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Mirror, Mirror

Evidence that psychology, like biology, is conserved between human and nonhuman species augurs a shake-up for science and society

G. A. Bradshaw, Robert Sapolsky

Trouble in Mind

Such conceptual turbulence might have remained hidden as part of the usual back-and-forth of science if the topic did not evoke such visceral responses. Old prejudices are hard to relinquish, and humans have held themselves apart from other species for centuries, if not millennia. Oxford evolutionary biologist Richard Dawkins refers to this posture as “the tyranny of the discontinuous mind.” The same impetus gave rise to the medieval concept of the “great chain of being,” in which humans sat above the animals but below the angels. Parasitologist Sean Nee at the University of Edinburgh attributes this self- segregation to a deep-seated fear of sameness. Regardless of its origin, bidirectional inference threatens the belief in human superiority and the self-image of those who adhere to it.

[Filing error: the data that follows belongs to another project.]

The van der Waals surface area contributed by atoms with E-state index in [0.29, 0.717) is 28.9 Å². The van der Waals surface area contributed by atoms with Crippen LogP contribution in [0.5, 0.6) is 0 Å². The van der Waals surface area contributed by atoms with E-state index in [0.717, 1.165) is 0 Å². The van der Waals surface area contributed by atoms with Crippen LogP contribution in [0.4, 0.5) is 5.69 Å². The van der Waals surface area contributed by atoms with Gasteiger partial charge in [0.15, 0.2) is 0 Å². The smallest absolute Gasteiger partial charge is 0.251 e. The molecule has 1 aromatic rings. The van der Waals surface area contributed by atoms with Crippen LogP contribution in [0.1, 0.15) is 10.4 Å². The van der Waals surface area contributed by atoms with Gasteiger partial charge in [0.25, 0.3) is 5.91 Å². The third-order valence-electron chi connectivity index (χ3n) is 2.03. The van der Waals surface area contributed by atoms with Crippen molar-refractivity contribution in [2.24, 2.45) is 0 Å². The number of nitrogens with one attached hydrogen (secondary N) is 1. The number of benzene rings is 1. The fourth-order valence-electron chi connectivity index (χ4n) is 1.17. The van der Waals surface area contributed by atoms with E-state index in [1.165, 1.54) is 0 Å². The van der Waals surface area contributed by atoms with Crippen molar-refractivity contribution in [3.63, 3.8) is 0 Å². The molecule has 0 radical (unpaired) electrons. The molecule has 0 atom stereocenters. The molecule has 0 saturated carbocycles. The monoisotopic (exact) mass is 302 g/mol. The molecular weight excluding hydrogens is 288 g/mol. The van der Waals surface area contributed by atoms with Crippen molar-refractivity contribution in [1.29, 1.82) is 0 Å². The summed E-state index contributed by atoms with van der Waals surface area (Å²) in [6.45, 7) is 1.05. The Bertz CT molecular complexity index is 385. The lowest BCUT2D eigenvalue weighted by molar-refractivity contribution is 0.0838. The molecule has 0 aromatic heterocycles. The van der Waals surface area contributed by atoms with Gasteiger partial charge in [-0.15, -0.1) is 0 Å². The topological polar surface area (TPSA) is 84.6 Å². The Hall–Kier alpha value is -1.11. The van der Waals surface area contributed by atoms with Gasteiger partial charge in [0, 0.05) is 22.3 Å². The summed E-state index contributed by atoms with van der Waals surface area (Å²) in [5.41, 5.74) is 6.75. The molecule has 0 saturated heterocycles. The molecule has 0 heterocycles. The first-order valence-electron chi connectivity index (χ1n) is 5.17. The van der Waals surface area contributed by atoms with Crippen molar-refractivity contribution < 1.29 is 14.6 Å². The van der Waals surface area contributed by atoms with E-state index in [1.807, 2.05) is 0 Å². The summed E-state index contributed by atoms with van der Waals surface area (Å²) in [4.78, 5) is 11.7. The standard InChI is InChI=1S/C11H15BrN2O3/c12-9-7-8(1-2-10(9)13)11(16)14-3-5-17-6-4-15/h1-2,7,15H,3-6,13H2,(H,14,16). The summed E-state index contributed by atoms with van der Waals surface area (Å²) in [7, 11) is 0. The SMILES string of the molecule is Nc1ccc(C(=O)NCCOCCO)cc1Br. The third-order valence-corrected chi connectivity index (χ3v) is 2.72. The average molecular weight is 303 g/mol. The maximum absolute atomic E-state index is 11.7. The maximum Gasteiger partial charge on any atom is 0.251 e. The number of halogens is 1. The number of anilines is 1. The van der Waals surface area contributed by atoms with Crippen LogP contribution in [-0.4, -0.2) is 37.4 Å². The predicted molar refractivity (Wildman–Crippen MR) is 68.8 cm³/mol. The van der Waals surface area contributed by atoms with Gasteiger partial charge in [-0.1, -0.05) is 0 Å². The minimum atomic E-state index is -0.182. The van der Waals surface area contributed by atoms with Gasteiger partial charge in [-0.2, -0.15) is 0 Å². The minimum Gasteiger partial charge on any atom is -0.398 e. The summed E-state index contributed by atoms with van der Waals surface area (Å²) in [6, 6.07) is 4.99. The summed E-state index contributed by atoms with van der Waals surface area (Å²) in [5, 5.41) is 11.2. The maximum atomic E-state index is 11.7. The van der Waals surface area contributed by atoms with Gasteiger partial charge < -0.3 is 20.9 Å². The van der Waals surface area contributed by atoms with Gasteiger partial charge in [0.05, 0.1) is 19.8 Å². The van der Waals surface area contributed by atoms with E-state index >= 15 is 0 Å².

Thirty years ago, Goodall’s chimpanzees reflected back something that induced powerful theoretical shifts; they may even be credited with introducing disruptive cultural change. The rapidity with which theory and data have moved since then to create a new, radically different framework portends equally significant change to come. Readjusting to a convention of bidirectional inference helps restore a sense of epistemic coherency in scientific theory and practice. And, as Kuhn reminds us, no matter what turmoil such change may engender and how daunting it may appear, the ability to embrace paradigmatic change is one of the characteristics that make science so valuable.


  • Daston, L., and G. Mitman. 2005. Introduction: The how and why of thinking with animals. In Thinking With Animals: New Perspectives on Anthropomorphism, ed. Daston, L., and G. Mitman. New York: Columbia University Press.
  • Dawkins, R. 2004. The Ancestor’s Tale. New York: Houghton Mifflin.
  • Nee, S. 2005. The great chain of being. Nature 435:429.

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